Religious Leaders Condemn Portfolio Careers

by Barrie Hopson on September 5, 2008 · 2 comments

in Uncategorized

Does Dr. Rowan Williams have a second job?
(That’s him in the builders hard hat!)
We are most grateful to Sarah Dillon who brought to our attention an amazing interview with the Archbishop of Canterbury in the Times a couple of years ago in which he criticised Britain’s “portfolio culture”, in which personal integrity is being sacrificed to short-term goals. He stated that the “portfolio approach to identity” is a trend that is affecting people’s sense of who and what they are. “It is often said, I think with some truth, that the short-term job and the short-term relationship go together. The short-term job and the short span of attention go together.” His comments brought immediate agreement from other religious leaders.

The Chief Rabbi, Dr Jonathan Sacks, said: “The great paradox of our time is that we face huge long-term problems while our lives have become more short-term than any previous generation — short-term jobs, short-term relationships, short-term fashions in everything from clothes to lifestyle to religious beliefs.”

Iqbal Sacranie, secretary-general of the Muslim Council of Britain, said: “Dr Rowan Williams has put it most aptly. What we have really come to suffer from is short-termism which is nothing but a day-to-day and me-alone approach to life with little thought about tomorrow.

Dr Clive Marsh, secretary of the faith and order committee of the Methodist Church and author of Christianity in a Post-Atheist Age, said: “As usual, Rowan Williams’s comments are spot on.”

So are we portfolio career workers really contributing to the moral decline of our nation? Are portfolio workers more likely to have serial marriages, have affairs and have little thought of tomorrow? Why is it acceptable to strive for one job and one career but not to want to express the full range of one’s motivated skills by opting for a number of jobs? Methinks it is something to do with a belief in the value of hair shirts. It is good for the soul to plough on with an unfulfilling work life or a career that you chose when you were 20 but now you are 50 and are just a little bit different!

Interestingly we have evidence that there are at least a few clerics who – can you believe – have portfolio careers! 2 famous ones are of course Lewis Carroll – Author, Mathematician, Anglican Clergyman, Photographer, Logician, and the Rev. W. Audry – Thomas the Tank Engine. Did Jesus have a portfolio career? I think he might have done. Think about it.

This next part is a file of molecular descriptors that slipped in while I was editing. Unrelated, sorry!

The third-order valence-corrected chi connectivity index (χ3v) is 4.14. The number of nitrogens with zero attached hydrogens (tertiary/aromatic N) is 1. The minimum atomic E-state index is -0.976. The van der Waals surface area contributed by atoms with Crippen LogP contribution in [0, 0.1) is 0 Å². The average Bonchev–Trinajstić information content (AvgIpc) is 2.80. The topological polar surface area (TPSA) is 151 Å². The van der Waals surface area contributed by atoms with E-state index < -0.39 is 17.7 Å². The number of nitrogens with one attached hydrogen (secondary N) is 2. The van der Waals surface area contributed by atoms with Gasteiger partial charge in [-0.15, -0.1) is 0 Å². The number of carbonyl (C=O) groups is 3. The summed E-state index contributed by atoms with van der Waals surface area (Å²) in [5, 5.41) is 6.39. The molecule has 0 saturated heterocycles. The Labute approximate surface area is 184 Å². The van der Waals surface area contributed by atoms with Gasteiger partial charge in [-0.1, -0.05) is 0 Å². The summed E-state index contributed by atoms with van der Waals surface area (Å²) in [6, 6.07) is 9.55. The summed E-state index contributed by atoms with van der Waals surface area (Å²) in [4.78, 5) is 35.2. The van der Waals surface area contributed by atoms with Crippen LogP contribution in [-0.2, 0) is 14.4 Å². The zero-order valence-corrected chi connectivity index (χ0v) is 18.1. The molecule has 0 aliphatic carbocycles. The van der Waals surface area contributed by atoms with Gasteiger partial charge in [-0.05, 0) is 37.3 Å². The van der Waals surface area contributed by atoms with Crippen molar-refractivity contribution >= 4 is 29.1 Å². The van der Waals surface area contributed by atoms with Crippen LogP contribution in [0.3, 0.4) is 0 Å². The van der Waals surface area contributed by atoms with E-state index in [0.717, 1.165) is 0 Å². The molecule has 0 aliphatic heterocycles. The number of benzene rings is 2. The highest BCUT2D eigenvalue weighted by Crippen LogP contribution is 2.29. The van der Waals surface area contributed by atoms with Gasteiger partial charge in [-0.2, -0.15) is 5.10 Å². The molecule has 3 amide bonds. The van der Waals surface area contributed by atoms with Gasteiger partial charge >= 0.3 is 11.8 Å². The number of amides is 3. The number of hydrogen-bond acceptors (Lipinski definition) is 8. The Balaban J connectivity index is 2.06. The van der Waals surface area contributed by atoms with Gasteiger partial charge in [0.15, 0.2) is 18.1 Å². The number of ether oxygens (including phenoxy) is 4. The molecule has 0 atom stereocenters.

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{ 2 comments… read them below or add one }

1 Bruce Lynn September 6, 2008 at 12:37 am

Everytime Katie accepts a new contract, it’s not for yodelling, hot-dip galvanising or teeth extraction. It’s for the skills in coaching, presenting, etc. that are her forte. In the same respect, it is common in most religions to find the concept of the ‘itinerant’ clergy who go from assignment to assignment employing their key skills of counsel, sermonising, etc. In fact, some demoninations make an active effort to move clergy around a ‘portfolio’ of church assignments to foster professional growth. Many churches also have the concept of ‘lay clergy’ which brings people who have other jobs into the role of ministry to blend in with their other occupations. So I think the clergy itself has in many respects been leaders in ‘portfolio careers’ for some time.

I’m guessing/hoping that the Archbishop of Canterbury’s comments were simply misunderstanding the true nature of ‘portfolio’ careers. The most typical definition is working for different employers on different assignments. It doesn’t mean that you are an architect one day, a teacher the next, a clergman the next and an author after that (though that is precisely the career my father enjoyed which led to him being a leading authority on church architecture).

2 Barrie September 6, 2008 at 2:54 am

A very perceptive comment yet again Bruce. I also am familiar with clergy members who do a wide range of activities and I like your point about itinerant clergy. Wouldn’t it be fascinating to get the Archbishops comment on this!

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